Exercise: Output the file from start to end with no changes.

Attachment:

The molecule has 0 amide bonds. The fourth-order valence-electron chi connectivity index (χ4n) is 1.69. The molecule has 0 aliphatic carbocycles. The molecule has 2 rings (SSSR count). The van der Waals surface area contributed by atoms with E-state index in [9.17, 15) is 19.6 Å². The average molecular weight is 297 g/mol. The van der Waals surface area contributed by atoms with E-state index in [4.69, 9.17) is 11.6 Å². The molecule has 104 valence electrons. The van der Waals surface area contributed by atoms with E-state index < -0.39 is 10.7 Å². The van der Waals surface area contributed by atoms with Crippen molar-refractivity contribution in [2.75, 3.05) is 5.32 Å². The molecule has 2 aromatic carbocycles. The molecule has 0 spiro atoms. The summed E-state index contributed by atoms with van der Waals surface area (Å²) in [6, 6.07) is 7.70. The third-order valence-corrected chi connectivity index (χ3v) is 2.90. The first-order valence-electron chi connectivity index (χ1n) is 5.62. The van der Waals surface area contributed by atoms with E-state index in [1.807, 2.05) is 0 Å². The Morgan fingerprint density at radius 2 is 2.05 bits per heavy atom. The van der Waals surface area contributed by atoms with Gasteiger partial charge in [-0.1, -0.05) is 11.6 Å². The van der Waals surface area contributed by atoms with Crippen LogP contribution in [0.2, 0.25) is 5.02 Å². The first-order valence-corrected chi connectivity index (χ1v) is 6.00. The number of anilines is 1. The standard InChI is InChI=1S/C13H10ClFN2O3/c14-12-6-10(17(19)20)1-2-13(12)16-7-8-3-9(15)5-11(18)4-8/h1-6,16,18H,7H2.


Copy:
The molecule has 0 amide bonds. The fourth-order valence-electron chi connectivity index (χ4n) is 1.69. The molecule has 0 aliphatic carbocycles. The molecule has 2 rings (SSSR count). The van der Waals surface area contributed by atoms with E-state index in [9.17, 15) is 19.6 Å². The average molecular weight is 297 g/mol. The van der Waals surface area contributed by atoms with E-state index in [4.69, 9.17) is 11.6 Å². The molecule has 104 valence electrons. The van der Waals surface area contributed by atoms with E-state index < -0.39 is 10.7 Å². The van der Waals surface area contributed by atoms with Crippen molar-refractivity contribution in [2.75, 3.05) is 5.32 Å². The molecule has 2 aromatic carbocycles. The molecule has 0 spiro atoms. The summed E-state index contributed by atoms with van der Waals surface area (Å²) in [6, 6.07) is 7.70. The third-order valence-corrected chi connectivity index (χ3v) is 2.90. The first-order valence-electron chi connectivity index (χ1n) is 5.62. The van der Waals surface area contributed by atoms with E-state index in [1.807, 2.05) is 0 Å². The Morgan fingerprint density at radius 2 is 2.05 bits per heavy atom. The van der Waals surface area contributed by atoms with Gasteiger partial charge in [-0.1, -0.05) is 11.6 Å². The van der Waals surface area contributed by atoms with Crippen LogP contribution in [0.2, 0.25) is 5.02 Å². The first-order valence-corrected chi connectivity index (χ1v) is 6.00. The number of anilines is 1. The standard InChI is InChI=1S/C13H10ClFN2O3/c14-12-6-10(17(19)20)1-2-13(12)16-7-8-3-9(15)5-11(18)4-8/h1-6,16,18H,7H2.